Santanu Bhattacharjee

2019 is the biggest acid test for the people of the country and unless opposition and people in power can put forward their ideas clearly the result may be disastrous.The real trouble is Indian people is really capable to choose real chor and chowkider.

The trouble is Mamata led caterpillar front is telling Modi led comparatively less peded BJP and it’s allies each other chor and chowkider. So how people can decide who is real chor and real chowkider ?The Brigade meeting shows there are many people with politically shady past and flipflops came together.Congress clarified it is hesitant to go single or be an engine of this caterpillar front o regional parties.

Ideally people should not vote regional parties to form central government.Because in the age of immoral politics regional parties will tear apart the country for development for the region they came.So in age of these sub standard politics people should vote a party in centre and politically different party in their state or region to keep a check and balance.

People should remember the past of the leaders as history repeats itself.Another thing is also clear that a person or team that cannot run a state properly will poorly run bigger responsibilities.

1. What should government do?

Government plays an indispensable role in a healthy community, but this does not mean that everything a community needs to be healthy is government’s responsibility. Government expresses society’s understanding of justice and enacts judgment in light of that understanding. Government’s task is to articulate the rights and duties of citizens and protect them from threats. This is very different from the belief that government should create rights or exercise people’s duties for them through programs that replace individual and community initiatives.

How to Research Candidates

When deciding who to vote for, there are many things to consider. It’s important to:

Decide what strengths you’re looking for in a candidate.

Research their positions on the issues.

Learn about their leadership skills.

Recognize distortions in the information and opinions they express.

know your candidates. Know who they are and what party they are representing.

Visit their offices in their electorates, ridings, zones, areas, etc. Ask to meet with your local representative.

Go to “meet the candidate” events hosted in your area. This will give you the opportunity to meet them and to listen to their policies.

Follow their Twitter and Facebook accounts.

Watch them in action in the legislature, lower/upper house, council chamber, parliament, or wherever they appear. Some countries, states, and provinces have televised debates or parliamentary/legislative sessions. Some have select committee sessions open to viewing (you can visit in person or watch online or on TV). Some provide YouTube clips or their own viewing portals. Contact your local representative to find out what is available for you in terms of direct viewing.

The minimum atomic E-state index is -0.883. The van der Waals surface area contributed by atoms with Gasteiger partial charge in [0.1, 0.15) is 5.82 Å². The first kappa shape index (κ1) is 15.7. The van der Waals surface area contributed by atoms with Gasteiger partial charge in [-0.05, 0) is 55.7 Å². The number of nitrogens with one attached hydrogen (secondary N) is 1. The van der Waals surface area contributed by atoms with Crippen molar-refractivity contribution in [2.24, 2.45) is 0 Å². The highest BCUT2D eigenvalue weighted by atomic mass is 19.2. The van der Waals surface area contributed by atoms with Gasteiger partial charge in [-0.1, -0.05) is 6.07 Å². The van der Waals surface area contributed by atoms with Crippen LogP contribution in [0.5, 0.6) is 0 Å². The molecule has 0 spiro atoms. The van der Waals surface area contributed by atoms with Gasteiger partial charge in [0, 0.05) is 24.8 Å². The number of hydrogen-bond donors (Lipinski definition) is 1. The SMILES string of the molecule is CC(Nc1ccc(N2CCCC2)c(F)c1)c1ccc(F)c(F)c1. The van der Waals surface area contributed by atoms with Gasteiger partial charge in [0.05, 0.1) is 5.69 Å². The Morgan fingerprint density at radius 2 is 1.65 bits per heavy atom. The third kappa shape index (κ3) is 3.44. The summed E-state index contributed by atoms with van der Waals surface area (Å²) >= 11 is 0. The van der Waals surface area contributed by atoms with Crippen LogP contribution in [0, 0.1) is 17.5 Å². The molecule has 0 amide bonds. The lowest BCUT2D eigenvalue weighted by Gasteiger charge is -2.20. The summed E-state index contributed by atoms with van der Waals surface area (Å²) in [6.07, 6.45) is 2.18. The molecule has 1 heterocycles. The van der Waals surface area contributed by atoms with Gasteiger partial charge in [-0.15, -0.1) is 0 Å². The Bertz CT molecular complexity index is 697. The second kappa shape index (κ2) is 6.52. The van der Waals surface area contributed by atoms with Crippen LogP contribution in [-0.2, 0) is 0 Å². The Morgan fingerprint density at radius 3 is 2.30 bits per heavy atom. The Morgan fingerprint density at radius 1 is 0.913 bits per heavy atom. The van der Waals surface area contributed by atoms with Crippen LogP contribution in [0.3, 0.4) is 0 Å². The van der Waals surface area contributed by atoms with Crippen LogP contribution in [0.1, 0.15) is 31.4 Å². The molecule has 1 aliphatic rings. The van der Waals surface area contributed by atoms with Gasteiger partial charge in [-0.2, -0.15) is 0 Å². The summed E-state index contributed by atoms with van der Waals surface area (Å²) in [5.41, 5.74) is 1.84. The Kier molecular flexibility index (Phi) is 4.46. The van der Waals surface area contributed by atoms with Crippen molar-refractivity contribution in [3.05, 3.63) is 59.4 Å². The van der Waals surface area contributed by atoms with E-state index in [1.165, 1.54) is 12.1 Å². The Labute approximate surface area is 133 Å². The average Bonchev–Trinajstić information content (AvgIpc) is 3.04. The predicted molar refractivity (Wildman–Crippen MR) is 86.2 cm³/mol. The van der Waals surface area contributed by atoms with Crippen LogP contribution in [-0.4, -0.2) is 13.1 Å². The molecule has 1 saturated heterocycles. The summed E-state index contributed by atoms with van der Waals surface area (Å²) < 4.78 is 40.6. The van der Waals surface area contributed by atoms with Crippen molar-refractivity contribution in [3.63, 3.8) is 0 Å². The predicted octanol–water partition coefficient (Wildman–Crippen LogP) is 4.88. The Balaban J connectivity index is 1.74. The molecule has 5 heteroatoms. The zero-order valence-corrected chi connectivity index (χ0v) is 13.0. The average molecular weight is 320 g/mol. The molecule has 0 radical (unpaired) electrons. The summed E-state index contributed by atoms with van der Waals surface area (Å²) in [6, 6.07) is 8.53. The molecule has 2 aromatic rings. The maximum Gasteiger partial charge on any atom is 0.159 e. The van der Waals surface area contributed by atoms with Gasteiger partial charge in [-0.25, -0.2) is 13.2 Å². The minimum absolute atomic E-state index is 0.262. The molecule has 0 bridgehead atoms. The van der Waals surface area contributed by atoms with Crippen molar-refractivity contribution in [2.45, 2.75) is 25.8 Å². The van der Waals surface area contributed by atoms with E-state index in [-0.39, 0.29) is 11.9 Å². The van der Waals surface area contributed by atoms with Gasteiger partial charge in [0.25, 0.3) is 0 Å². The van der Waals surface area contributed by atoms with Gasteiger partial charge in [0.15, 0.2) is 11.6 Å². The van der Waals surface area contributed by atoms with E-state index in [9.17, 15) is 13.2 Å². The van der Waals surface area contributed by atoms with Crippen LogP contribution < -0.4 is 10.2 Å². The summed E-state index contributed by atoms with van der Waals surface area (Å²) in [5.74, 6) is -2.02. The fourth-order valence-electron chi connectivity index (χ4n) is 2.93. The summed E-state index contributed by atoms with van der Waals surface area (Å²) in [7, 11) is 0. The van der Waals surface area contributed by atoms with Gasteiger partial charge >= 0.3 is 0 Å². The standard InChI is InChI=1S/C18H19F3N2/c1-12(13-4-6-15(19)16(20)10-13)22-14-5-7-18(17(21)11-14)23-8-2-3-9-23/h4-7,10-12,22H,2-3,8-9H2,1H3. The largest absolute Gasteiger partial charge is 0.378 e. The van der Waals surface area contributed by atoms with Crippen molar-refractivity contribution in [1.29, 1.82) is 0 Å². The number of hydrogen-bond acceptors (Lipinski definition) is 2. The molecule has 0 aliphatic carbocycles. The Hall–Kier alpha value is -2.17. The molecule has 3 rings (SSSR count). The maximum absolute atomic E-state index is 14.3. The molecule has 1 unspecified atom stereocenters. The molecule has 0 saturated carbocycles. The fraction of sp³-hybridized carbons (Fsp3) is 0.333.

Don’t vote for someone just because they’re a part of a certain party.

There have been many great leaders from the main parties, and their greatness has been based on their abilities/skills, their knowledge, their experience and their intellectual prowess. Don’t let their title or party membership sway you. Look for someone who is capable, competent and responsible, who is willing to put people before power.

Don’t vote based on what others are doing. Go with your gut and the knowledge you’ve gleaned from doing your research. Do listen to what others have to say––it is important to gauge what others feel and think but you must still reach an opinion based on what you know, think and feel is the right choice.

Make sure that the candidate you are voting for has addressed every issue. If they try to change the subject when a certain issue comes up or they don’t even pay attention to that issue, they’re not the candidate you want. They are going to be slick avoiders, which is stage management, not political progress. You want a leader who will address every issue, no matter what, no matter how hard, no matter how tedious and most of all, no matter how unglamorous

What should limit government’s authority?

“If angels were to govern men,” wrote James Madison, “neither external nor internal controls on government would be necessary.” But even if political authorities were angels, there would still be limits on what government should and should not do.

In this sense, government power is inherently limited by the role of other social institutions, such as families, religious congregations, schools, and businesses. The rightful authority of these institutions helps to check the authority of the state.

Government’s formal authority is restrained by its primary purpose (see question #1). Government is supposed to protect the ability of individuals and social institutions to exercise legitimate authority within their own particular areas of influence without unjust interference from other institutions. If the government is supposed to protect this freedom for citizens, its power to intrude must be subject to clearly defined limits. Such limits are defined in the United States Constitution and individual state constitutions.


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